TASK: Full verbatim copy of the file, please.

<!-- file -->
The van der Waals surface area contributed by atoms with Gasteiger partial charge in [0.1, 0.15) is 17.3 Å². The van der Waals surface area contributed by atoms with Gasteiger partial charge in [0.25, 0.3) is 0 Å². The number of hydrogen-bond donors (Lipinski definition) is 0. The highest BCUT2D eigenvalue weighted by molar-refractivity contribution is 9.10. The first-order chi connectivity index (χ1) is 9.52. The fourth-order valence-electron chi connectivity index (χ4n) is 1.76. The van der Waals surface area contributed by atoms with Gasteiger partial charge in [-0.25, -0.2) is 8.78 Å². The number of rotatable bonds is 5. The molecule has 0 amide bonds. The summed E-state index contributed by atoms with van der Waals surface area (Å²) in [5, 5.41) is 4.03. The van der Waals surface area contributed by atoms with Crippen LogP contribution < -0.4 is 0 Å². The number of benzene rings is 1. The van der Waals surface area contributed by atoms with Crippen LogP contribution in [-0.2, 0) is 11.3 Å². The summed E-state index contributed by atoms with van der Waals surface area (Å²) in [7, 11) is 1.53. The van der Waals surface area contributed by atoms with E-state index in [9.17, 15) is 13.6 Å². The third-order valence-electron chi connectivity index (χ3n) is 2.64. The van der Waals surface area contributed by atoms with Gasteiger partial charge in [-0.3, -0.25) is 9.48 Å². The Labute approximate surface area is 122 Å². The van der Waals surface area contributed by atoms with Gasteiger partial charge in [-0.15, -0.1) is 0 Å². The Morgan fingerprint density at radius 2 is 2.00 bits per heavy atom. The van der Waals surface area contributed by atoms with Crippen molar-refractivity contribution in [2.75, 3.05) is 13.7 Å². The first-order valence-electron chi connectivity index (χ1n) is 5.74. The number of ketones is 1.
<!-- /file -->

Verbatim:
The van der Waals surface area contributed by atoms with Gasteiger partial charge in [0.1, 0.15) is 17.3 Å². The van der Waals surface area contributed by atoms with Gasteiger partial charge in [0.25, 0.3) is 0 Å². The number of hydrogen-bond donors (Lipinski definition) is 0. The highest BCUT2D eigenvalue weighted by molar-refractivity contribution is 9.10. The first-order chi connectivity index (χ1) is 9.52. The fourth-order valence-electron chi connectivity index (χ4n) is 1.76. The van der Waals surface area contributed by atoms with Gasteiger partial charge in [-0.25, -0.2) is 8.78 Å². The number of rotatable bonds is 5. The molecule has 0 amide bonds. The summed E-state index contributed by atoms with van der Waals surface area (Å²) in [5, 5.41) is 4.03. The van der Waals surface area contributed by atoms with Crippen LogP contribution < -0.4 is 0 Å². The number of benzene rings is 1. The van der Waals surface area contributed by atoms with Crippen LogP contribution in [-0.2, 0) is 11.3 Å². The summed E-state index contributed by atoms with van der Waals surface area (Å²) in [7, 11) is 1.53. The van der Waals surface area contributed by atoms with E-state index in [9.17, 15) is 13.6 Å². The third-order valence-electron chi connectivity index (χ3n) is 2.64. The van der Waals surface area contributed by atoms with Gasteiger partial charge in [-0.3, -0.25) is 9.48 Å². The Labute approximate surface area is 122 Å². The van der Waals surface area contributed by atoms with Gasteiger partial charge in [-0.15, -0.1) is 0 Å². The Morgan fingerprint density at radius 2 is 2.00 bits per heavy atom. The van der Waals surface area contributed by atoms with Crippen molar-refractivity contribution in [2.75, 3.05) is 13.7 Å². The first-order valence-electron chi connectivity index (χ1n) is 5.74. The number of ketones is 1.